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Showing posts from July, 2006

An Open Letter Regarding Hidden Bonus Tracks

To All Musicians:

I'm fired up!

Recently, Soul Asylum, Boy Kill Boy and The Rewinds have chosen to raise my ire by tacking hidden "bonus" tracks onto the end of their respective albums. You know what I'm talking about? The last listed song ends, but then there's a period of silence - sometimes as short as a minute, sometimes as long as 30 - followed by an additional song.

I hate this practice absolutely. In the past, artists have tested my patience by tacking on a ridiculous amount of dead air only to be broken by studio chatter, a bit of acoustic strumming or some symphonic bullshit (The Rewinds, Robbie Williams, Ok Go and Jars Of Clay should all be guiltily avoiding eye contact right now).

Other artists give us real songs after our wait, artists like Atmosphere, Counting Crows and the above-mentioned Soul Asylum and Boy Kill Boy. I use these as examples because the bonus songs are actually somewhat worthwhile in each case. But let me make this clear: It has…

124. David Mead - Tangerine (2006)

Why on Earth did I buy a David Mead album?! I first heard of him in 2001 via a kind review of his second CD, Mine And Yours. I intended to buy that record and even listened to it at a listening station a couple of times, but never pulled the trigger.

Then I saw him in concert, as an opener for Hem. It was just him and a guitar and I was unimpressed with both his songs and his attitude. He seemed miffed that the audience was more interested in talking to one another than listening to him. And rather than getting over it, he just kept sniping. Okay, I get annoyed at indifferent concert audiences too, but he was the opener, for goodness' sake!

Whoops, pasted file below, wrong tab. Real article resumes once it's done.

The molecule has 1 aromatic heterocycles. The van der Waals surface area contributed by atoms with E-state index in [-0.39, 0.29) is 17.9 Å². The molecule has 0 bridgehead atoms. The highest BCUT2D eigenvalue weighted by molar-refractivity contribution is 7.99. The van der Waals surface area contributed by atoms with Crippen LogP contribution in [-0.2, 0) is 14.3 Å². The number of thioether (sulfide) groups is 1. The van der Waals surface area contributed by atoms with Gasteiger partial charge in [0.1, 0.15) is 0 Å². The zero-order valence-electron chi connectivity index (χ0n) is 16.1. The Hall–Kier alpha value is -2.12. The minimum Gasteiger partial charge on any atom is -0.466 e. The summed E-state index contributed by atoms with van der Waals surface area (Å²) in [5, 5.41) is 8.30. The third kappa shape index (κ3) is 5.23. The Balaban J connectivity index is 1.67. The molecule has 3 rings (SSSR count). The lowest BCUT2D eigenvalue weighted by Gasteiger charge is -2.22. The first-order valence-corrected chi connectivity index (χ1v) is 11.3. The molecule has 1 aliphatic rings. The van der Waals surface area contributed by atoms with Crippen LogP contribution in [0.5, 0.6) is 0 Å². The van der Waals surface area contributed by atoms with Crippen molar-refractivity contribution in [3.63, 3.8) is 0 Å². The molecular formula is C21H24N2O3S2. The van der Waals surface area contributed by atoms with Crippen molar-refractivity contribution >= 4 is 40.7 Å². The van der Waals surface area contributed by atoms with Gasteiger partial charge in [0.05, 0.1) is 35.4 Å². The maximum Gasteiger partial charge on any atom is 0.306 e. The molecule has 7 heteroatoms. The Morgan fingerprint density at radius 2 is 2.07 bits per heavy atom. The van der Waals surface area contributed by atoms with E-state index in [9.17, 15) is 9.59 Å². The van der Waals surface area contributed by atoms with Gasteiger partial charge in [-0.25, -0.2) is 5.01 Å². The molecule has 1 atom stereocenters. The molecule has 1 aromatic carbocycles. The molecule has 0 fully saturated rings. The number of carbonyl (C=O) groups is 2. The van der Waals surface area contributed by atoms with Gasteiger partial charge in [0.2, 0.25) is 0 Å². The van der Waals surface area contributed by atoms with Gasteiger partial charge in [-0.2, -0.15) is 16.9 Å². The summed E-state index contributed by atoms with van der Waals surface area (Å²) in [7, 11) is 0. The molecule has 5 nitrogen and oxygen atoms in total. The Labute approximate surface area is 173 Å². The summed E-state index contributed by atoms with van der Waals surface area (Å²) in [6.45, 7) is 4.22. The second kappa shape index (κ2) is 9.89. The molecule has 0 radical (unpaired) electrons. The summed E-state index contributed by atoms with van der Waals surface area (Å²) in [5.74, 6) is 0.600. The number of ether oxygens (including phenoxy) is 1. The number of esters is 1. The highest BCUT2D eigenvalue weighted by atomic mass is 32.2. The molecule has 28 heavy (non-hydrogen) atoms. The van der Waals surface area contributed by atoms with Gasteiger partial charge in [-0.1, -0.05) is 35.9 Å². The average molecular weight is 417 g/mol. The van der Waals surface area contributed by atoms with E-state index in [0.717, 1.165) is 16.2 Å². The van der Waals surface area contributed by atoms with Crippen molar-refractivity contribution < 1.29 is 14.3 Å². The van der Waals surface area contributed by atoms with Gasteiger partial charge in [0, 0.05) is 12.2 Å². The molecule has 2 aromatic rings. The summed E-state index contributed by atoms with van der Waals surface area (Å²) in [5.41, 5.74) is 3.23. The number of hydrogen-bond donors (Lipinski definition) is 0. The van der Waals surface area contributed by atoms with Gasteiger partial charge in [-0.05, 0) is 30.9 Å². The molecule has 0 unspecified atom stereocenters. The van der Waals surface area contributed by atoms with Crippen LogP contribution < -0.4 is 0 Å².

So why did I buy his new album, Tangerine? Maybe it was more good reviews, or the whimisical cover art or the low introductory price. Whatever the reason, I'm glad I did. It's an unassuming gem of a pop album.

The opening title track is a piano-driven instrumental with lush harmonies. It's a nice little intro, in more ways th…

123. Robbie Williams - Intensive Care (2005)

One can't really blame U.K. pop star Robbie Williams (or his label) for giving up on an American breakthrough. His first American release, The Ego Has Landed was actually a combination of the best songs from his first two U.K. albums. It arrived with high praise and a couple of ready-made hit singles: Angels and Millennium. There was minor success, but not as much as expected.

His next effort, Sing When You're Winning, was even stronger, just as critically adored, and performed even worse. His unfortunate final attempt to make an American splash was 2003's Escapology, a passable album that was clearly not strong enough to grab the ears and wallets of U.S. buyers.

So his latest record, Intensive Care, will not even be released stateside. And that's a shame, because it's his best one yet. Perhaps that has something to do with who he's working with. He has left behind longtime collaborator Guy Chambers (like an inverse version of pop star he's most often …

122. Dashboard Confessional - Dusk And Summer (2006)

Dashboard Confessional are a polarizing group. Their fans worship them. In concert, the audience shouts along to every word Chris Carrabba utters, verse to chorus and back. To their detractors, they embody the worst of emo's whiny, self-absorbed tendencies.

I've always been on the more positive side of the pole, mostly because I could relate to Carrabba's tales of fucked-up girls. The band's 2003 album, A Mark, A Mission, A Brand, A Scar, contained a satisfying number of pissed-off odes and ruthless condemnations, such as Rapid Hope Loss, So Beautiful and Hey Girl. In the latter Carrabba used his anger to display a clear worldview, "Where I'm from we live like it's the latest attraction."

Unfortunately he's gone fuzzy on the band's new album, Dusk And Summer. Strange to say, but it seems that as Carrabba's love life has improved, his songwriting has suffered. A full half of the album consists of over-dramatic odes to the power of love…